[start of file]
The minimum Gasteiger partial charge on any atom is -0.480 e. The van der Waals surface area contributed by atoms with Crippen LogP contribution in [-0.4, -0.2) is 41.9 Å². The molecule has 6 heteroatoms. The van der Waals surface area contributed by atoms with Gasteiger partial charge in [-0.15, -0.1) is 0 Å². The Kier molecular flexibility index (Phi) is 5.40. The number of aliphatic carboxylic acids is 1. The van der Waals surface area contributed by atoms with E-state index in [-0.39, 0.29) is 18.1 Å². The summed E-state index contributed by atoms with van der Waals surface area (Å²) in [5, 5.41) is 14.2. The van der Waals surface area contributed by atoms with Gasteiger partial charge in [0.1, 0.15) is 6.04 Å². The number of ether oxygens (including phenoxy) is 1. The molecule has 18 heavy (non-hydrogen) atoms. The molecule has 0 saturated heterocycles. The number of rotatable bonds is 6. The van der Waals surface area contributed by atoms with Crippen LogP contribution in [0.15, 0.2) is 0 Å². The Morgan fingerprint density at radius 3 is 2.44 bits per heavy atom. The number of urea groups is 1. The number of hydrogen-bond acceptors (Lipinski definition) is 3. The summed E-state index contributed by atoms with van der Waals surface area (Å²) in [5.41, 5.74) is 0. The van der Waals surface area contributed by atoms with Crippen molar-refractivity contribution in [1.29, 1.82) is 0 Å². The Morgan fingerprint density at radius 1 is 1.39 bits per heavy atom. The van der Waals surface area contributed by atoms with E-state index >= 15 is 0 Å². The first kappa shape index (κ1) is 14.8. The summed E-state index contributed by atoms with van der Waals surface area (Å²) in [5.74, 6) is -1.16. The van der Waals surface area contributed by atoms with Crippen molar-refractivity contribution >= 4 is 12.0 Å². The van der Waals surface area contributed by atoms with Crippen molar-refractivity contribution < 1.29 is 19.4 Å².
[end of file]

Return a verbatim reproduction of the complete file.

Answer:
The minimum Gasteiger partial charge on any atom is -0.480 e. The van der Waals surface area contributed by atoms with Crippen LogP contribution in [-0.4, -0.2) is 41.9 Å². The molecule has 6 heteroatoms. The van der Waals surface area contributed by atoms with Gasteiger partial charge in [-0.15, -0.1) is 0 Å². The Kier molecular flexibility index (Phi) is 5.40. The number of aliphatic carboxylic acids is 1. The van der Waals surface area contributed by atoms with E-state index in [-0.39, 0.29) is 18.1 Å². The summed E-state index contributed by atoms with van der Waals surface area (Å²) in [5, 5.41) is 14.2. The van der Waals surface area contributed by atoms with Gasteiger partial charge in [0.1, 0.15) is 6.04 Å². The number of ether oxygens (including phenoxy) is 1. The molecule has 18 heavy (non-hydrogen) atoms. The molecule has 0 saturated heterocycles. The number of rotatable bonds is 6. The van der Waals surface area contributed by atoms with Crippen LogP contribution in [0.15, 0.2) is 0 Å². The Morgan fingerprint density at radius 3 is 2.44 bits per heavy atom. The number of urea groups is 1. The number of hydrogen-bond acceptors (Lipinski definition) is 3. The summed E-state index contributed by atoms with van der Waals surface area (Å²) in [5.41, 5.74) is 0. The van der Waals surface area contributed by atoms with Crippen molar-refractivity contribution in [1.29, 1.82) is 0 Å². The Morgan fingerprint density at radius 1 is 1.39 bits per heavy atom. The van der Waals surface area contributed by atoms with E-state index >= 15 is 0 Å². The first kappa shape index (κ1) is 14.8. The summed E-state index contributed by atoms with van der Waals surface area (Å²) in [5.74, 6) is -1.16. The van der Waals surface area contributed by atoms with Crippen molar-refractivity contribution >= 4 is 12.0 Å². The van der Waals surface area contributed by atoms with Crippen molar-refractivity contribution < 1.29 is 19.4 Å².